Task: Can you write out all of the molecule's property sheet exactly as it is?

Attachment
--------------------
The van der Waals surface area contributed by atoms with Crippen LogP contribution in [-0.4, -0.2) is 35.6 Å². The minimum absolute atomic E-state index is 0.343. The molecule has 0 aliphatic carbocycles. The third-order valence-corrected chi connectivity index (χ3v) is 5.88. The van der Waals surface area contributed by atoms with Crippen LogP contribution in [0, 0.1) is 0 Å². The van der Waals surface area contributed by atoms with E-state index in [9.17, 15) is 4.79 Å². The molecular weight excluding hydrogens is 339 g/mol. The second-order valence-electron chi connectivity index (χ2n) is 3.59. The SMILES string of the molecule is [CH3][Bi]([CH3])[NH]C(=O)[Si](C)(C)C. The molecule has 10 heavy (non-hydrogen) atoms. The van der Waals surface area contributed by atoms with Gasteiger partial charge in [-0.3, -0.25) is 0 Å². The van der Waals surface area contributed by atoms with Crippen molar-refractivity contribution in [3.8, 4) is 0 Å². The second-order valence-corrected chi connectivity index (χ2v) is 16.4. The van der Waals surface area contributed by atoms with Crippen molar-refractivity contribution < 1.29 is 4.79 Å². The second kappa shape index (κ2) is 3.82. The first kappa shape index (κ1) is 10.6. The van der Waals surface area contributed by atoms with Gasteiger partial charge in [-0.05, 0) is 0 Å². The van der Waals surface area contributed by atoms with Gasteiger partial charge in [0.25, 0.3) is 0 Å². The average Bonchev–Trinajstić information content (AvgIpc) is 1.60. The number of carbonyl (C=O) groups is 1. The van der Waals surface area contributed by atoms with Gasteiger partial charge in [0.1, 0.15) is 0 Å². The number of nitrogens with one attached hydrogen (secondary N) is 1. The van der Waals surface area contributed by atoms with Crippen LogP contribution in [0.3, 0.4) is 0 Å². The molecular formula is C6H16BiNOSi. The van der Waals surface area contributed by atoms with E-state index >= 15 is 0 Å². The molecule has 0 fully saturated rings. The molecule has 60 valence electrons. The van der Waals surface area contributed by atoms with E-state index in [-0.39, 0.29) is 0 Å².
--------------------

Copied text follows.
The van der Waals surface area contributed by atoms with Crippen LogP contribution in [-0.4, -0.2) is 35.6 Å². The minimum absolute atomic E-state index is 0.343. The molecule has 0 aliphatic carbocycles. The third-order valence-corrected chi connectivity index (χ3v) is 5.88. The van der Waals surface area contributed by atoms with Crippen LogP contribution in [0, 0.1) is 0 Å². The van der Waals surface area contributed by atoms with E-state index in [9.17, 15) is 4.79 Å². The molecular weight excluding hydrogens is 339 g/mol. The second-order valence-electron chi connectivity index (χ2n) is 3.59. The SMILES string of the molecule is [CH3][Bi]([CH3])[NH]C(=O)[Si](C)(C)C. The molecule has 10 heavy (non-hydrogen) atoms. The van der Waals surface area contributed by atoms with Gasteiger partial charge in [-0.3, -0.25) is 0 Å². The van der Waals surface area contributed by atoms with Crippen molar-refractivity contribution in [3.8, 4) is 0 Å². The second-order valence-corrected chi connectivity index (χ2v) is 16.4. The van der Waals surface area contributed by atoms with Crippen molar-refractivity contribution < 1.29 is 4.79 Å². The second kappa shape index (κ2) is 3.82. The first kappa shape index (κ1) is 10.6. The van der Waals surface area contributed by atoms with Gasteiger partial charge in [-0.05, 0) is 0 Å². The van der Waals surface area contributed by atoms with Gasteiger partial charge in [0.25, 0.3) is 0 Å². The average Bonchev–Trinajstić information content (AvgIpc) is 1.60. The number of carbonyl (C=O) groups is 1. The van der Waals surface area contributed by atoms with Gasteiger partial charge in [0.1, 0.15) is 0 Å². The number of nitrogens with one attached hydrogen (secondary N) is 1. The van der Waals surface area contributed by atoms with Crippen LogP contribution in [0.3, 0.4) is 0 Å². The molecular formula is C6H16BiNOSi. The van der Waals surface area contributed by atoms with E-state index >= 15 is 0 Å². The molecule has 0 fully saturated rings. The molecule has 60 valence electrons. The van der Waals surface area contributed by atoms with E-state index in [-0.39, 0.29) is 0 Å².